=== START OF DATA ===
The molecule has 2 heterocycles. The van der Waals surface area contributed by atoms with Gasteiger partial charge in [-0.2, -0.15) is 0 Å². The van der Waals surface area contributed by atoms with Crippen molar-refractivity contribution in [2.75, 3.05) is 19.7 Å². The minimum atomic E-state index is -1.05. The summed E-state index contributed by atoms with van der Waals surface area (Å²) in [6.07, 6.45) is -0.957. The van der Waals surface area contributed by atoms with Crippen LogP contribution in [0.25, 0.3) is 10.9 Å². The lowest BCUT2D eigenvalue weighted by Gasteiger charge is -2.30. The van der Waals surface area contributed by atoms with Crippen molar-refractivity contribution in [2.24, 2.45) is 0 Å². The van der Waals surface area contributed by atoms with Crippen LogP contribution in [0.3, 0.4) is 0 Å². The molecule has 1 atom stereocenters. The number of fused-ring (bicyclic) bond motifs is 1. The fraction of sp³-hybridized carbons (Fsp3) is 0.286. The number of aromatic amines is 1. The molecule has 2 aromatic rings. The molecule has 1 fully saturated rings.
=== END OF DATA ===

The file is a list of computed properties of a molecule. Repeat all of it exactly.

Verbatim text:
The molecule has 2 heterocycles. The van der Waals surface area contributed by atoms with Gasteiger partial charge in [-0.2, -0.15) is 0 Å². The van der Waals surface area contributed by atoms with Crippen molar-refractivity contribution in [2.75, 3.05) is 19.7 Å². The minimum atomic E-state index is -1.05. The summed E-state index contributed by atoms with van der Waals surface area (Å²) in [6.07, 6.45) is -0.957. The van der Waals surface area contributed by atoms with Crippen LogP contribution in [0.25, 0.3) is 10.9 Å². The lowest BCUT2D eigenvalue weighted by Gasteiger charge is -2.30. The van der Waals surface area contributed by atoms with Crippen molar-refractivity contribution in [2.24, 2.45) is 0 Å². The van der Waals surface area contributed by atoms with Crippen LogP contribution in [0.3, 0.4) is 0 Å². The molecule has 1 atom stereocenters. The number of fused-ring (bicyclic) bond motifs is 1. The fraction of sp³-hybridized carbons (Fsp3) is 0.286. The number of aromatic amines is 1. The molecule has 2 aromatic rings. The molecule has 1 fully saturated rings.